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Monday September 9, 2013 MYT 12:00:00 AM
Monday September 9, 2013 MYT 7:59:31 AM
by alycia lim
Sara Ding and her glass of ‘health insurance’.
Juicing for health.
SARA Ding knew she had to do something about her health. In 2000, at the age of 33, she was always tired, had dry and scaly skin, a dull complexion and was losing hair in chunks.
“My bowel movement was irregular, and I experienced memory loss,” she says.
The only diagnosis given by a local family doctor was that she was going through a lot of stress due to her job.
“I was prescribed various pills to alleviate my problems, but I realised that what I needed was to understand what was really happening to me.”
After doing research on her condition, Ding realised she had toxemia, a condition caused by blood poisoning from an excessive accumulation of toxins.
This new discovery marked the beginning of her journey towards a healthier lifestyle through juicing, and she started a website (juicing-for-health.com), to document her findings.
“People soon started writing to me and shared how they have healed from various diseases by eating raw foods and drinking fresh juices.”
Ding’s website today receives an average of 5,000 visitors daily. Her Facebook page has over 80,000 followers.
Drinking a glass of juice daily has become part of a daily routine for Ding.
“Juicing has become my ‘health insurance’,” she says, adding that she hasn’t paid a visit to the doctor in over seven years.
She believes that nature provides the finest and best sources of vitamins, minerals, enzymes, phytonutrients, and antioxidants through fresh fruits and vegetables.
“Our bodies are created to be self-healing and self-rejuvenating. When we consume these life-giving foods, our intelligent bodies can nourish our cells back to health.”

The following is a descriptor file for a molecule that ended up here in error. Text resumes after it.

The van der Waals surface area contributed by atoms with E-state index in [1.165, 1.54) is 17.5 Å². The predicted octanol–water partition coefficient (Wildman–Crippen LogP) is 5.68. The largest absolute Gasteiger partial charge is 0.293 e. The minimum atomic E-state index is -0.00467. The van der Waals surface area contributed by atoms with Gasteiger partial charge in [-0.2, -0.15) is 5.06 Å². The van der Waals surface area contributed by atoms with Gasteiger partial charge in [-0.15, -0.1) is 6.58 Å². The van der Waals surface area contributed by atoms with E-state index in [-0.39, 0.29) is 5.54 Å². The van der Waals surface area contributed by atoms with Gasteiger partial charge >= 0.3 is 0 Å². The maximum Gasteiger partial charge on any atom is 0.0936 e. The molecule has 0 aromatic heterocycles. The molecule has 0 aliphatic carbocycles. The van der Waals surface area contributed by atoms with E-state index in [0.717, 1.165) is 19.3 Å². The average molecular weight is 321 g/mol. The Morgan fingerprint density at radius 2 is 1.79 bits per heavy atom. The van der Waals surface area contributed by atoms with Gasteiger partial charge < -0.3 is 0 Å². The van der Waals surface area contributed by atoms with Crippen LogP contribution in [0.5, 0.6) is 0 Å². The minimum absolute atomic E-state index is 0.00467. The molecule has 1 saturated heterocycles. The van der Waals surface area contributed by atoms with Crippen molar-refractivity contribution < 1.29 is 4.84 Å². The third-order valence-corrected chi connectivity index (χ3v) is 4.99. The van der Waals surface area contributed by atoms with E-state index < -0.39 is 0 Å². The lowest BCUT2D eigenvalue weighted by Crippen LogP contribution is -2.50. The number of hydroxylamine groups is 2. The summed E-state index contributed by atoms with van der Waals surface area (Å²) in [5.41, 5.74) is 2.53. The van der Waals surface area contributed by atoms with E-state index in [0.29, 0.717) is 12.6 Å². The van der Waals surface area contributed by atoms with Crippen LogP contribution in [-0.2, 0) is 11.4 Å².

Ding says that when speaking to her Malaysian friends about juicing, the common topics that arise are often a lack of time and the cost of maintaining a daily juicing regime.
“The idea that a glass of juice is expensive is derived from people’s experience of buying their juice fix from specialised juice bars. In reality, a glass of juice costs possibly the same as a plate of fried kuey teow, or less!”
Having worked long office hours in the past, she believes it is a matter of setting priorities, where time is concerned.
After all, according to her, it takes only 15 minutes a day to assemble the juicer, make a glass of juice and wash up.
“If your health is important to you, investing 15 to 30 minutes a day is nothing,” she says.
Selecting the right juicer can also make a difference in the quality of juice. With so many juicers in the market, Ding suggests using a masticating juicer for best results.
Working on the basis of chewing or grinding, it tears open the produce’s cell membranes and releases deep-seated nutrients and enzymes. This process naturally results in a richer and more concentrated juice.
If one can afford it, juicing organic fruits and vegetables is advisable as they are toxin-free.
Living in Malaysia, Ding agrees that while we have a variety of tropical fruits, there are limited varieties of vegetables for juicing.
However, some of the produce can be modified, such as substituting kale which is easily found in the West, with kailan.
Ding, who has two children aged 21 and 17, is not too strict with the dietary intake of her family members.
“Instead of saying no to the foods they like, I crowd their diet at home with better and healthier food.” She also makes juices for the whole family on a daily basis.
Ding’s healthy lifestyle and passion for nutrition has become her career, as she now works with an organic health food store in Malaysia.
But the learning process hasn’t stopped. “I continually expand my knowledge in nutrition by taking up formal long-distance studies,” she says.
Having earned certification as a nutritional consultant, Ding is now pursuing a course to be a holistic health practitioner.
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Lifestyle, Health, juicing, diet, health
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